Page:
The steps of forming a patterned layer of germanium and a blanket layer of nickel, iron, cobalt, or an alloy thereof may be repeated a number of times to provide a multilayer structure having a predetermined thickness.

The plating of nickel, iron, cobalt, or an alloy thereof may be accomplished to form a blanket layer by electroplating or by electroless plating which is well known in the art.

FIG. 3 is a cross-section view of a plurality of thin layers of nickel, iron, cobalt, or alloys thereof over a respective patterned layer of germanium.

In FIG. 3, layer 30 of magnetic material is formed over patterned germanium layer 26. On upper surface 32 of magnetic metal layer 30 is formed a patterned germanium layer 34. A magnetic metal layer 36 is formed over patterned germanium layer 34 and on the exposed upper surface 32 of magnetic metal layer 30. Magnetic metal layer 36 has an upper surface 38. A patterned germanium layer 40 is formed on the upper surface 38 of magnetic metal layer 36. A magnetic metal layer 42 is formed over patterned germanium layer 40 and the exposed upper surface 38 of magnetic metal layer 36. Magnetic metal layer 42 has an upper surface 44. The combination of patterned germanium layers 26, 34, and 40 which may be registered relative to one another and identical relative to one another and with magnetic metal layers 30, 36, and 42 form a multilayer stack 50. Multilayer stack 50 may be heated to a temperature, for example, 200 C. to convert a stochiometic nickel/germanium bilayer or multilayers into Ni3 Ge compound after a 2 hour, 7.2103 seconds, anneal. The thickness of the magnetic metal layers 30, 36, and 42 have approximately 3 times the thickness of patterned germanium layers 26, 34, and 40 respectively to provide a stochiometic balance to form the compound Ni3 Ge. The same thickness as used for nickel would also apply if iron was used to form Fe3 Ge. If magnetic metal layers 30, 36, and 42 are primarily cobalt, then the thickness would be twice the thickness of the respective patterned germanium layer 26, 34, and 40 to form Co2 Ge. In place of patterned germanium layers 26, 34, and 40, a patterned silicon layer may be substituted in its place to form the corresponding compound with silicon, for example, Ni3 Si. The surfaces of patterned germanium layers 26, 34, and 40 and magnetic metal layers 30, 36, and 42 should be clean to provide a clean interface to adjacent layers to facilitate diffusion of the patterned germanium layers 26, 34, and 40 into the magnetic metal layers 30, 36, and 42. The step of annealing is done in-situ in a vacuum or in an inert gas. The step of annealing permits diffusion of germanium or silicon into the magnetic metal layers to form a solid state reaction forming phases or compounds with the magnetic metal layer which in turn substantially reduces the magnetic moment of the magnetic metal layer area affected. The thickness of the patterned germanium layers 26, 34, and 40, as well as magnetic metal layers 30, 36, and 42, may be adjusted so as to limit the diffusion length necessary for atomic diffusion of germanium into the magnetic metal layer which is primarily by the mechanism of substitutional diffusion. Thus, for lower anneal times, the multilayer stack 50 may have more layers which are thinner to provide the same total multilayer stack 50 thickness and have a shorter anneal time and better definition since the diffusion distance could be shorter to accomplish conversion of the magnetic metal layer area into the desired phase or compound, which has substantially reduced magnetic moment relative to the adjacent pure magnetic metal of nickel, iron, cobalt, or alloys thereof.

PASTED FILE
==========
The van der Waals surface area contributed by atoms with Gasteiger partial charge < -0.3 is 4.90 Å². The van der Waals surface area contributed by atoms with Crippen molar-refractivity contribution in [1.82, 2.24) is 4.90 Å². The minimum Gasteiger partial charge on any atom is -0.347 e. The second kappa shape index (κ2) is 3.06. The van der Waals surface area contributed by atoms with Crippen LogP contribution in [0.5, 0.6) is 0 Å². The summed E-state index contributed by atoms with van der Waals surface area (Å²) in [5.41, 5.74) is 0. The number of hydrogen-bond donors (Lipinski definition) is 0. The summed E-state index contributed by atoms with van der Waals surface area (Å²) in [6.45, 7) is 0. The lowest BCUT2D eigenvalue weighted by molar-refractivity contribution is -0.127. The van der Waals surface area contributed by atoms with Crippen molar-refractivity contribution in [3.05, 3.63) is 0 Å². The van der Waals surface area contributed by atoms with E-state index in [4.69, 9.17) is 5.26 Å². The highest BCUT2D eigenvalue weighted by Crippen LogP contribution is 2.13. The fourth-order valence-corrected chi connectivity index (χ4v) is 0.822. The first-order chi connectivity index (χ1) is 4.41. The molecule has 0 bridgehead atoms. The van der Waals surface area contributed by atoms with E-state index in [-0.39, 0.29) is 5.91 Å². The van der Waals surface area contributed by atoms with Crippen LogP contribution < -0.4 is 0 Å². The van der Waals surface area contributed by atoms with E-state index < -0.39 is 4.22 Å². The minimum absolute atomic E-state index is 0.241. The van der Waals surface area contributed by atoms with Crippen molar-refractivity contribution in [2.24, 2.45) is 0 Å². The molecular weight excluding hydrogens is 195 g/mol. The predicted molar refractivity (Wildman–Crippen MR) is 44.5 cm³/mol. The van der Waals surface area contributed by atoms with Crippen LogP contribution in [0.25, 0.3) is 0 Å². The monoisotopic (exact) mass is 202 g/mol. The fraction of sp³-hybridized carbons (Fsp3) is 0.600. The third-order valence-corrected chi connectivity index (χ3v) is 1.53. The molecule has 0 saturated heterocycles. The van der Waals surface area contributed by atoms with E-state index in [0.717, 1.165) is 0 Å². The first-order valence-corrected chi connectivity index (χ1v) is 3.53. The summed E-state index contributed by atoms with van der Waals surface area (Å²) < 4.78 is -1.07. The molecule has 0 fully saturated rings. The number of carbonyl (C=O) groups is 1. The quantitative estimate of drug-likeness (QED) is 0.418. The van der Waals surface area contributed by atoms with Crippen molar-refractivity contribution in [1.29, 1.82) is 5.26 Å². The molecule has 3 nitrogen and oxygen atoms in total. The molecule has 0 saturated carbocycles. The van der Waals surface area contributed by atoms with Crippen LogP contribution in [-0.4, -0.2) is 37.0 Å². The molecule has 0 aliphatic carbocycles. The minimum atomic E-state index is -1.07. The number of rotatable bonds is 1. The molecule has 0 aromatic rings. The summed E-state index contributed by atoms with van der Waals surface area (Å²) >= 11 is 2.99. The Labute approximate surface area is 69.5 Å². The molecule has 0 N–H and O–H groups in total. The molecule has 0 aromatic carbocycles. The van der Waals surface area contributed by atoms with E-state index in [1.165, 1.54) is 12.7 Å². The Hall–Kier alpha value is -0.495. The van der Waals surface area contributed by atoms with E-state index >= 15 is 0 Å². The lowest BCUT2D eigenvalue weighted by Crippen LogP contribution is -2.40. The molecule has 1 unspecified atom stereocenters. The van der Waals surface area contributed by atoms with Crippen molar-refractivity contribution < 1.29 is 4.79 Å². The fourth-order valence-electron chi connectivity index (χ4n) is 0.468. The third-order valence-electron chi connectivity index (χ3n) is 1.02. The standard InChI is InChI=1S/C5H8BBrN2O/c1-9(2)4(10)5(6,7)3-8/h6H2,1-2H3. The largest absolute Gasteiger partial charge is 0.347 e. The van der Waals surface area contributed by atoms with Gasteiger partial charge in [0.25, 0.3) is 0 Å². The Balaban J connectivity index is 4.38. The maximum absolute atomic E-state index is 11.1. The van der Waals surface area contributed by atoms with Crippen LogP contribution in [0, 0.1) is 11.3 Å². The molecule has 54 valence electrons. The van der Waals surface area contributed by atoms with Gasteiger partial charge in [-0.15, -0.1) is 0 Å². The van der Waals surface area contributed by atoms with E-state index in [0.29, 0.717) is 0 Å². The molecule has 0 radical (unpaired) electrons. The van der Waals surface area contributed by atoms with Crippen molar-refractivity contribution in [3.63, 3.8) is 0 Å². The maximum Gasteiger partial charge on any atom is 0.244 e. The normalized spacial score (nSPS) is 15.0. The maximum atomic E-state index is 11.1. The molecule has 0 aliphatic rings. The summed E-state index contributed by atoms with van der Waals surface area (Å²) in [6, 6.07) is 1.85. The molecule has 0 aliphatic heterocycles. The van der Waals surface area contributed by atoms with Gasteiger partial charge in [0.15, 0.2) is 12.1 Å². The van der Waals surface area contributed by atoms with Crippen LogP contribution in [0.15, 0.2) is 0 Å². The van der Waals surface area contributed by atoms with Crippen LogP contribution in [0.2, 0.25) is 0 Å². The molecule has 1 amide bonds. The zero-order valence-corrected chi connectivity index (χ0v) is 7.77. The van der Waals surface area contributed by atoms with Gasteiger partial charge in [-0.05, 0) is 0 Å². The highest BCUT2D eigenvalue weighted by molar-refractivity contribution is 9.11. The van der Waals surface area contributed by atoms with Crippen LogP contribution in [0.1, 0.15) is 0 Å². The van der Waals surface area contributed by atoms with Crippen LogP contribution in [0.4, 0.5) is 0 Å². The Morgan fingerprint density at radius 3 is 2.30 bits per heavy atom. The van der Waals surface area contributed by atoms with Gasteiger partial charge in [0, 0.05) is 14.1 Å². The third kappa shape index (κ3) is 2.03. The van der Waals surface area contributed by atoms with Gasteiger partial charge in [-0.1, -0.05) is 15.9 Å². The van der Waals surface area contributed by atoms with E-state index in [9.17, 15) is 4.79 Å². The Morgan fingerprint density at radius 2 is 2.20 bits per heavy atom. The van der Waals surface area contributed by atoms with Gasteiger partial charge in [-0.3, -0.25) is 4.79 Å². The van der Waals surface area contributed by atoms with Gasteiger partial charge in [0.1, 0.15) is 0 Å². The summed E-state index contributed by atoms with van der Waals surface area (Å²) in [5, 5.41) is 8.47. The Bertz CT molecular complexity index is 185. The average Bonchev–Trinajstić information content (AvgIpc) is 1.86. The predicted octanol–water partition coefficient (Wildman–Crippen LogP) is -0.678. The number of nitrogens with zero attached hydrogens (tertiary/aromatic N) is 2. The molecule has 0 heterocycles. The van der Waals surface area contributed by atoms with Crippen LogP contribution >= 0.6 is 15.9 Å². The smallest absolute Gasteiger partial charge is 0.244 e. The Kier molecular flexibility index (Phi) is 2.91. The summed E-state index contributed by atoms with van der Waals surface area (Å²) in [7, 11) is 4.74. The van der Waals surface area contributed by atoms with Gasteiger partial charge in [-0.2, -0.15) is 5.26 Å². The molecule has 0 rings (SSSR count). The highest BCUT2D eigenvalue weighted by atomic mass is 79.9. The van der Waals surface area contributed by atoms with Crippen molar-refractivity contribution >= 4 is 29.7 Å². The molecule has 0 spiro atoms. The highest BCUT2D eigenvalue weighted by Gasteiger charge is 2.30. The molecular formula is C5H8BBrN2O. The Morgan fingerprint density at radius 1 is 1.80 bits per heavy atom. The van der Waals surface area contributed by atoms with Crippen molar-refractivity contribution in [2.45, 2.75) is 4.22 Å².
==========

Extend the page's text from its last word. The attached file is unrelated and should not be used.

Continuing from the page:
Germanium has a range of solubility in nickel, iron, cobalt, or alloys thereof of 10 atomic percent between the temperatures between 200 C. and 1200 C. Silicon can be substituted for germanium and, likewise, has a comparable solubility of 10 atomic percent in nickel, iron, cobalt, and alloys thereof, since the comparable phase diagrams of silicon and germanium are almost identical, with only a slight upward shift in respective melting points for the silicon phases. Therefore, the references herein to germanium will also apply to silicon.

Following the step of annealing the multilayer stack 50, recording tracks 16 and 17 are defined with material 14 and 15 adjacent thereto which is of substantially reduced magnetic moment relative to recording tracks 16 and 17 shown in FIGS. 1 and 4, wherein FIG. 4 is a cross-section view along the line 4--4 of FIG. 1.

FIG. 5 is a graph of the percent of remaining magnetic moment versus total anneal time at 200 C. In FIG. 5, the ordinate represents percent of original magnetic moment and the abscissa represents total annealing time in seconds. In FIG. 5, the data of reduced magnetization was obtained from a nickel/germanium bilayer which was annealed at 200 centigrade. Curve 54 shows the reduction in magnetic moment over time. Curve portion 56 of curve 54 shows the reduction of the magnetic moment from 100% to about 5% at point .57 after about 63 hundred (6300) seconds. Curve portion 56 is almost linear, i.e., almost a straight line. Curve portion 58 of curve 54 extends from 63 hundred (6300) to about 99 hundred (9900) seconds and is constant (horizontal) at 5% of original magnetic moment. The reduction in the magnetic moment is a consequence of germanium diffusing into nickel and forming Ni3 Ge which is nonmagnetic. If the annealing temperature is raised, the diffusion of germanium will occur faster and curve portion 56 would extend from 100% to a point left of point 57 on the curve at the 5% value. If the temperature for annealing was reduced, the diffusion of germanium would be slower and curve portion 56 would extend from 100% at 0 seconds to a 5% value of reduced magnetic moment but to a point to the right of point 57. Inasmuch as germanium is diffusing into nickel by atomic substitution, the resulting compound Ni3 Ge results in about a 10% volume metric shrinkage in the final layer as compared to the original bilayer of nickel/germanium. The magnetic field in the material may be expressed by equation 1 ##EQU1## where B is a magnetic field, H is the applied magnetic field, and where 4πM is the spontaneous magnetism of the material applicable to ferromagnetic material. Thus, a reduction in the original magnetic moment, shown in FIG. 5, is a reduction in the value M defined in equation 1. It is understood that B,H and M are vectors.